Last winter saw some of the widest spreads for power pricing ever to occur in the Northeast. Some customers saw monthly bills double or triple, relative to the same month in prior years. What happened, and could it happen again?
Several factors influence hourly and daily power pricing, including the wholesale price of fuels, outage of a power plant or transmission line, or a sudden jump in power demand. Last winter, we experienced a lot of the first, some of the second, and a chunk of the third. The largest impact was the huge jump in the local price of natural gas, which supplies, on average, over 60% of power in the NYC region. The wholesale price of gas at the Henry Hub in Louisiana increased from a norm of about $4 a dekatherm (dTH) to over $7 on several days. The local price for Transco Zone 6 for New York City pushed that up to over $30 a day most of the time and more than $120 on a few occasions. When natural gas is traded, the difference between the Henry Hub price and a specific location for delivery is called basis.
These high gas prices might have been mitigated in the past by switching to oil but this was not an option this year. The fuel oil supply and delivery infrastructure in New York City have shrunk significantly in recent years. As a result, a sufficient fuel oil supply was not often available to mitigate the distress caused by high gas prices.
Federal regulations treat pipelines as common carriers and limit the profits of pipeline owners. But once that capacity gets “rented” by investors and speculators, the sky’s the limit on what they can add to local gas pricing for the use of the pipe. Likewise, any other type of capacity holder e.g., gas supplier or utility, can “release” it at the prevailing value. A bump of $1 per dekatherm of gas used to make power roughly translates into a rise of $.01 per kilowatt-hour. During days that gas hit $120, wholesale power costs reached over $1 per kilowatt-hour. Due to the grid’s hourly pricing mechanism, that “clearing” price gets paid to all supplying generators – gas, hydro, oil, and nuclear, regardless of their actual operating costs. That may push short-term retail pricing up very high. Worse, unlike the electric markets, the natural gas markets do not have open and transparent price-setting mechanisms to prevent self-dealing and other market power abuse by capacity holders. To provide fixed-price power without going broke, generators may instead lock in the basis for the gas they buy, but that adds to the energy prices we pay.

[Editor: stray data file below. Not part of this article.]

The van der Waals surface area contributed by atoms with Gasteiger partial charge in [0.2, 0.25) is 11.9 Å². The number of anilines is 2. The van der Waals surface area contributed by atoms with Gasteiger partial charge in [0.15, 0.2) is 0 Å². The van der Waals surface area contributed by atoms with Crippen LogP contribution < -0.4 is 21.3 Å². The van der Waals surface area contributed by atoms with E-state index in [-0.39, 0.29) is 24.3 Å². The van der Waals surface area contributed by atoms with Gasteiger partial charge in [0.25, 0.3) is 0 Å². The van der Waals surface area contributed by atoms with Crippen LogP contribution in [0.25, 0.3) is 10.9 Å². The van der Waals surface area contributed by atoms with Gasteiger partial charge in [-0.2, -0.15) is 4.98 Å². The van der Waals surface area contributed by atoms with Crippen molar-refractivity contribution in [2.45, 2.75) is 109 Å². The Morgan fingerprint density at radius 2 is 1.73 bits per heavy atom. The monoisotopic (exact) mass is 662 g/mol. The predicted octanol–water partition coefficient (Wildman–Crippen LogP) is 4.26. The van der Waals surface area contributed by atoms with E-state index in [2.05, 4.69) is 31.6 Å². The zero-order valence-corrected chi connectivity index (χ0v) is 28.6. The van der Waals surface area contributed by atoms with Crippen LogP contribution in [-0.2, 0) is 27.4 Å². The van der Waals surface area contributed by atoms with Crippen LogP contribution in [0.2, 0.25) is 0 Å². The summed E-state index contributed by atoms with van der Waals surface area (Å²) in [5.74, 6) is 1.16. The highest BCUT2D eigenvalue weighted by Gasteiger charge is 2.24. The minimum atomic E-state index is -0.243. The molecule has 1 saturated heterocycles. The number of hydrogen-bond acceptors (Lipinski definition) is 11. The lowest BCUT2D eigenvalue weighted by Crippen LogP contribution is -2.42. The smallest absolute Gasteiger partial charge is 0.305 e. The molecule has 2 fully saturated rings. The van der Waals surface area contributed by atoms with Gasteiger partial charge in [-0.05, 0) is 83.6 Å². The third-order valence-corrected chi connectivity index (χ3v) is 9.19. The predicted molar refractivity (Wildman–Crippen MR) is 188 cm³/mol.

Once gas demand drops, however, the value of pipeline capacity crashes to only pennies or maybe a dollar per dekatherm. The clearing price for power then also dives; contributing to a roller coaster ride that makes the Great White in Wildwood look tame.
Some utilities “hedge” by using financial tools to limit price swings for their smaller customers. Many customers, however, are moving more toward variable energy pricing, essentially passing through the wholesale cost of electricity with all its volatility. For their larger customers, several New York City area utilities already charge floating energy prices that closely follow hourly or daily wholesale markets. Thanks to the proliferation of smart meters reporting kilowatt-hours (kWh) use in 15-minute periods, the demand threshold (kilowatts) for such pricing is gradually dropping. In NJ, customers with peak demands over 750 kW are affected, and there’s pressure from retail suppliers to lower it. Up the Hudson Valley, the limit is 250 kW. In Con Edison, it may drop from the present 500 kW down to over 300 kW in the near future. That will push almost 1,000 customers presently taking utility commodity services to consider buying from a competitive retail supplier to achieve rate stability.
Until more pipeline capacity gets added and new market rules bring transparency to pipeline capacity and gas commodity trading, expect this ride to continue. As buildings shift from fuel oil to natural gas for space heating, competition for gas during cold spells will only increase, providing an easy target for basis speculators. To protect yourself, ask your energy consultant for ways to craft purchasing strategies that mix floating and fixed pricing to capture the benefits of both, while limiting the downsides of each.